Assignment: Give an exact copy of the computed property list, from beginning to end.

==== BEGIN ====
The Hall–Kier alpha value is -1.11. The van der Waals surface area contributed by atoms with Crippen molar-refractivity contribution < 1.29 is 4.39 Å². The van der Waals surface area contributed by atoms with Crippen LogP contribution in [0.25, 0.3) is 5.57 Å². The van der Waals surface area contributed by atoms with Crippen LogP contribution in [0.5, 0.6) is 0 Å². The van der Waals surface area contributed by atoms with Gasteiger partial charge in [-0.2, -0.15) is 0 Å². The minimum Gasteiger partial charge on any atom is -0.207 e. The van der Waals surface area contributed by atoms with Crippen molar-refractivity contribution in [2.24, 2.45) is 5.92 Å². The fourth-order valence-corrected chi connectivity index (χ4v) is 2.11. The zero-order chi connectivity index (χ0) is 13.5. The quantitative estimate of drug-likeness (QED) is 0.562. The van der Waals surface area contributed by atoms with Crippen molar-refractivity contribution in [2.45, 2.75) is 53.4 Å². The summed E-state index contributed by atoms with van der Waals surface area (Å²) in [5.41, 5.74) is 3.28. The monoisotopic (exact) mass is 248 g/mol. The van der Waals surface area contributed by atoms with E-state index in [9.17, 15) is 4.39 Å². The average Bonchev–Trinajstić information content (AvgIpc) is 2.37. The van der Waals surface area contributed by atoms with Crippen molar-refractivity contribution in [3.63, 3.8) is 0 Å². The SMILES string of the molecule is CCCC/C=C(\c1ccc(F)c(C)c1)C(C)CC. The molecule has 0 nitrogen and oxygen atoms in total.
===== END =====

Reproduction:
The Hall–Kier alpha value is -1.11. The van der Waals surface area contributed by atoms with Crippen molar-refractivity contribution < 1.29 is 4.39 Å². The van der Waals surface area contributed by atoms with Crippen LogP contribution in [0.25, 0.3) is 5.57 Å². The van der Waals surface area contributed by atoms with Crippen LogP contribution in [0.5, 0.6) is 0 Å². The van der Waals surface area contributed by atoms with Gasteiger partial charge in [-0.2, -0.15) is 0 Å². The minimum Gasteiger partial charge on any atom is -0.207 e. The van der Waals surface area contributed by atoms with Crippen molar-refractivity contribution in [2.24, 2.45) is 5.92 Å². The fourth-order valence-corrected chi connectivity index (χ4v) is 2.11. The zero-order chi connectivity index (χ0) is 13.5. The quantitative estimate of drug-likeness (QED) is 0.562. The van der Waals surface area contributed by atoms with Crippen molar-refractivity contribution in [2.45, 2.75) is 53.4 Å². The summed E-state index contributed by atoms with van der Waals surface area (Å²) in [5.41, 5.74) is 3.28. The monoisotopic (exact) mass is 248 g/mol. The van der Waals surface area contributed by atoms with E-state index in [9.17, 15) is 4.39 Å². The average Bonchev–Trinajstić information content (AvgIpc) is 2.37. The van der Waals surface area contributed by atoms with Crippen molar-refractivity contribution in [3.63, 3.8) is 0 Å². The SMILES string of the molecule is CCCC/C=C(\c1ccc(F)c(C)c1)C(C)CC. The molecule has 0 nitrogen and oxygen atoms in total.